Novatae targets $2 billion in premium – CEO

Consolidation underway at WIA's wholesale broking and MGA business

Novatae targets $2 billion in premium – CEO

Insurance News

By Jen Frost

Novatae Risk Group, World Insurance Associate’s (WIA) recently formed wholesale broking and MGA business, is looking to grow from $800 million in premium to $2 billion within three years, its CEO has told Insurance Business.

“I will try and take this from $800 million in premium to $2 billion in the next two and a half to three years,” said Richard Kerr (pictured), Novatae CEO.

“That will be done largely through acquisitions of other MGAs and specialty companies and the hiring of teams of underwriters around which we can build specialty programs.”

Why Novatae deal was a “better way to go” for MarketScout

Kerr joined Novatae on the business’s November purchase of MarketScout, a firm he founded in 2000.

When the possibility of a deal with WIA came up, MarketScout was already “well down the way” on initiating an acquisition program of its own to grow its brand, with $350 million of private equity backing committed, according to the CEO.

“When I did have someone make the courtesy of an introduction to [WIA], and saw what the vision and planning was, I made the decision that that would be a better way to go, because I could take the reins as CEO, take the acquisitions that they had made, continue to grow, and grow it beyond where it is today,” Kerr said.

WIA was looking for a “landmark acquisition to be the lynchpin and keystone”, Kerr said, and MarketScout fit the bill.

Bedding in the businesses

Now around 90 days with Novatae, Kerr said his time has “largely” been spent on consolidating the 11 businesses.

“It’s a continuing process, we’re getting better and better every day,” Kerr said.

“It’s taken me a while to find out where all the talent lands, and so now our next step will be putting the face of that talent forward to the retail community so that they know how to best access it.”

The group includes Scottish American, a wholesale broker known for having an unusual culture – for example, historically staff have been able to pick their own titles, and these have ranged from the unremarkable (for example, producer) to the eye-catching ‘master of coin’ or ‘claims-jedi’ –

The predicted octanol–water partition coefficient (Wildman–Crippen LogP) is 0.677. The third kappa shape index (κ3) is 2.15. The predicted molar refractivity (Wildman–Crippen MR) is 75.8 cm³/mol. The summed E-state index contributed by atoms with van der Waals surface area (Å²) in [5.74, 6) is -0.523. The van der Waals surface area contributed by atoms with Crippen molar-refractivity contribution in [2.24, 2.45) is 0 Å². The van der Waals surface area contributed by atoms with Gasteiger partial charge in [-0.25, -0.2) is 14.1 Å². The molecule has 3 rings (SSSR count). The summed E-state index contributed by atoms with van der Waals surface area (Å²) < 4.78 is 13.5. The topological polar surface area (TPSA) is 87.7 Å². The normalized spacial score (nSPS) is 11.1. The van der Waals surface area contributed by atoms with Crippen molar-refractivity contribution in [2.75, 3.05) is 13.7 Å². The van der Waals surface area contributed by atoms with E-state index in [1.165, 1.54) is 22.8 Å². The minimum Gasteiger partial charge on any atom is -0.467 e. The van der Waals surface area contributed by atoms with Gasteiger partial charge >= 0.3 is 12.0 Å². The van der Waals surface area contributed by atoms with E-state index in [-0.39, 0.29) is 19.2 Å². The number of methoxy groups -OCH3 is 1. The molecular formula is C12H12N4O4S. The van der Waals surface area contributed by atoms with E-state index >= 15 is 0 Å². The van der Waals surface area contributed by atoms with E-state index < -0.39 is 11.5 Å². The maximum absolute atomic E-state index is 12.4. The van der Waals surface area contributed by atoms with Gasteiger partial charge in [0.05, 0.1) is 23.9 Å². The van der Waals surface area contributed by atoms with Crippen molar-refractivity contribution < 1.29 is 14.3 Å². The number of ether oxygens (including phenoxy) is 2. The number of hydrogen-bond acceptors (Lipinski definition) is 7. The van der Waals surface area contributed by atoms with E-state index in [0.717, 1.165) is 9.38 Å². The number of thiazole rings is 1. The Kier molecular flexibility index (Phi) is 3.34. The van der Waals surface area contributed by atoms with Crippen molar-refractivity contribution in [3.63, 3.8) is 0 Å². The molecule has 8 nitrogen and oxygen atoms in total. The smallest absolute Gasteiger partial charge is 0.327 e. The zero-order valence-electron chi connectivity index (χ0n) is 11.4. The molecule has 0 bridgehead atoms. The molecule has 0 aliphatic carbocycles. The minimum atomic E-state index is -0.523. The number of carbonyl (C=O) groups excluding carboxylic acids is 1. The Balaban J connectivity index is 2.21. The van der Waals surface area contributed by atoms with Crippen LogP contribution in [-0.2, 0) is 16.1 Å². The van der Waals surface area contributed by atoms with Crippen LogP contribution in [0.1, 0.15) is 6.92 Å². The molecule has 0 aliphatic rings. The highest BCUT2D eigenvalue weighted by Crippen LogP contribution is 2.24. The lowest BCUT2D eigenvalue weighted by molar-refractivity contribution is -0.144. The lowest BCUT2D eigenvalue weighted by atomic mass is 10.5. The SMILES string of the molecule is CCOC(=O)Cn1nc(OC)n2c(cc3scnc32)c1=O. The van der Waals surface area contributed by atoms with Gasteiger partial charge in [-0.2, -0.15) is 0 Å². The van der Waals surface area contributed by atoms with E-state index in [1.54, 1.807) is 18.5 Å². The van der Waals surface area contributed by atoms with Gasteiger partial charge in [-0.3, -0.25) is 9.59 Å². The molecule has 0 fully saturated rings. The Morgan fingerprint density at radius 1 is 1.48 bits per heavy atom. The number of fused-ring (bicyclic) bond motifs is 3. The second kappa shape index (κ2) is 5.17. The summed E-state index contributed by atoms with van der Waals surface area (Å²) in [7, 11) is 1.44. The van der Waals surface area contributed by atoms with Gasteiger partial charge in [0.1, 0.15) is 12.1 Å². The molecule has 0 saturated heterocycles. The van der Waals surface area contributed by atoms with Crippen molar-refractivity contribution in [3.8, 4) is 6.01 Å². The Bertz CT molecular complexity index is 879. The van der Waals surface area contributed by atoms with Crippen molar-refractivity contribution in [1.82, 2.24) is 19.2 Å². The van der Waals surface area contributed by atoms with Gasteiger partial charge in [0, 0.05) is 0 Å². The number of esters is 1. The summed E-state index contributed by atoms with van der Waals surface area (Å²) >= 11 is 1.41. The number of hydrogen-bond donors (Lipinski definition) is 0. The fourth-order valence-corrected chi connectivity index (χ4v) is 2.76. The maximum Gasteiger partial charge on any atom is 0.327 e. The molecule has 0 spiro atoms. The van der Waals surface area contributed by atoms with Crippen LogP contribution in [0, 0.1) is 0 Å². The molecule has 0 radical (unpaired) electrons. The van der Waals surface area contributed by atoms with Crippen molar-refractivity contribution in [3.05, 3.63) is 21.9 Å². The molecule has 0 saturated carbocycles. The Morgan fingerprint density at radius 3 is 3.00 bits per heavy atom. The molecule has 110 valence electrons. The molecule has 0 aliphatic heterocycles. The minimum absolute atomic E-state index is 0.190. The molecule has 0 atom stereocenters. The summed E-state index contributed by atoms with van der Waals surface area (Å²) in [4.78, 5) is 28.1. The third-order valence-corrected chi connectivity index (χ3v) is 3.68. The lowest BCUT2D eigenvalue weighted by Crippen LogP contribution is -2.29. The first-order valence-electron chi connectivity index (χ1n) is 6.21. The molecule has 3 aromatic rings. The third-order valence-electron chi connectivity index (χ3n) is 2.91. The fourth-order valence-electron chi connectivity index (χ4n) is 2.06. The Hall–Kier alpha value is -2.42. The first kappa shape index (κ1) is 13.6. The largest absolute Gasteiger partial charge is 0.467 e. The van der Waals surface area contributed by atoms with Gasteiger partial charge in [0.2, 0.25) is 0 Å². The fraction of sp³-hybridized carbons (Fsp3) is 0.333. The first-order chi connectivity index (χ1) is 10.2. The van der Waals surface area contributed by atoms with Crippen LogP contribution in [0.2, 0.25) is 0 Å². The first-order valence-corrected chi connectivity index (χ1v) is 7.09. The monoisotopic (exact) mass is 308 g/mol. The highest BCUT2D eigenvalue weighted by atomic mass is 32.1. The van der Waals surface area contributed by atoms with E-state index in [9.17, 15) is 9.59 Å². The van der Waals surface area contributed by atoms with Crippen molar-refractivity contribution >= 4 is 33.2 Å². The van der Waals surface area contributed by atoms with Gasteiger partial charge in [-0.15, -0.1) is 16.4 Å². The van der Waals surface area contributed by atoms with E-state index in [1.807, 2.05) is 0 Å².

and flat structure that its chief everything officer, Danny Ginden, described as “meritocratic” in conversation with Insurance Business last October.

With culture, as with other business elements, Novatae is taking a “blending” approach to what works and what doesn’t, and Kerr said it is aiming to “take the best of what each [business] has to offer”

“There’s a tremendous amount of talent inside [Scottish American] and, as we move forward, what we are going to try and do is take the best of the culture of each and every acquisition and blend it together,” Kerr said.

“Obviously, it’ll change for everyone; it’s going to change for MarketScout, it’ll change for Scottish American, it’ll change for Keating.”

Targeting growth through digital, data, and the human touch

Every acquisition brings something “unique to the table”, Kerr said. In MarketScout’s case, this is distribution technology built over 20 years and relationships with more than 20,000 retail agents.

The overall game plan is to use data and analytics and couple this with a “human expertise” element.

“We were doing big data before it was even cool,” Kerr said.

“The ability to reach out and know where [for example] every red roof barn is in America is worth a lot, and we’ll be using that to the advantage of our systems and the advantage of our retail agent partners.”

MarketScout’s exchange will act as an entry point for retail agents, Kerr said, with specialisms compiled into verticals on the platform.

We’re “not going to fake it”, says Novatae CEO

While the MGA and wholesale broking business has multi-billion-dollar premium ambitions, it will not be looking to grow in areas it cannot compete in, according to Kerr.

“You have some incredible competitors out there, and they’re all very good, so we’re going to pick those specialty areas where we can be the best of the best and put forth those and try and capitalize upon them,” Kerr said.

“If we’re not good at shipbuilding, we’re not going to fake it and try and do shipbuilding; we’re going to be very straightforward with the retail community and tell them exactly what we’re good at and we’re going to try and be the very best at that.

“We are not going to go out and say there’s nothing we can’t do, just send it to us and we’ll try and cobble it together – if we don’t do shipbuilding, we’re just going to tell you, and as a matter of fact, we will probably then connect you with one of our friendly competitors that is great at shipbuilding, because at the end of the day when you walk through that door, our job is to find you a solution, even if it’s not within one of our companies.”

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